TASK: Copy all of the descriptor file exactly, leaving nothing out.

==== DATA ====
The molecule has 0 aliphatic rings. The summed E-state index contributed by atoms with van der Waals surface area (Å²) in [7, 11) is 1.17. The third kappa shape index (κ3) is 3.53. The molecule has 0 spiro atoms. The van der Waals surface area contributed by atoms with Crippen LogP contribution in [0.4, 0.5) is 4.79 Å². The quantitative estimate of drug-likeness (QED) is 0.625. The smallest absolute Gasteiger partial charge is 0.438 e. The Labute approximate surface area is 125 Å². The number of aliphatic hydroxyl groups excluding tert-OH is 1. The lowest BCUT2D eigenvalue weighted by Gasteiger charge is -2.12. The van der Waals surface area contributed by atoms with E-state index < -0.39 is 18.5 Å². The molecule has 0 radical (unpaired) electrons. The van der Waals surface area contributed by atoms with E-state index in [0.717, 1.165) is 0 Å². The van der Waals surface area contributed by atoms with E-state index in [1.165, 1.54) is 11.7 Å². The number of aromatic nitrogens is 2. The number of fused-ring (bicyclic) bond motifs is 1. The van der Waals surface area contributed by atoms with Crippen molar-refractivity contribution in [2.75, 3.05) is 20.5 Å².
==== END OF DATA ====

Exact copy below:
The molecule has 0 aliphatic rings. The summed E-state index contributed by atoms with van der Waals surface area (Å²) in [7, 11) is 1.17. The third kappa shape index (κ3) is 3.53. The molecule has 0 spiro atoms. The van der Waals surface area contributed by atoms with Crippen LogP contribution in [0.4, 0.5) is 4.79 Å². The quantitative estimate of drug-likeness (QED) is 0.625. The smallest absolute Gasteiger partial charge is 0.438 e. The Labute approximate surface area is 125 Å². The number of aliphatic hydroxyl groups excluding tert-OH is 1. The lowest BCUT2D eigenvalue weighted by Gasteiger charge is -2.12. The van der Waals surface area contributed by atoms with E-state index < -0.39 is 18.5 Å². The molecule has 0 radical (unpaired) electrons. The van der Waals surface area contributed by atoms with E-state index in [0.717, 1.165) is 0 Å². The van der Waals surface area contributed by atoms with E-state index in [1.165, 1.54) is 11.7 Å². The number of aromatic nitrogens is 2. The number of fused-ring (bicyclic) bond motifs is 1. The van der Waals surface area contributed by atoms with Crippen molar-refractivity contribution in [2.75, 3.05) is 20.5 Å².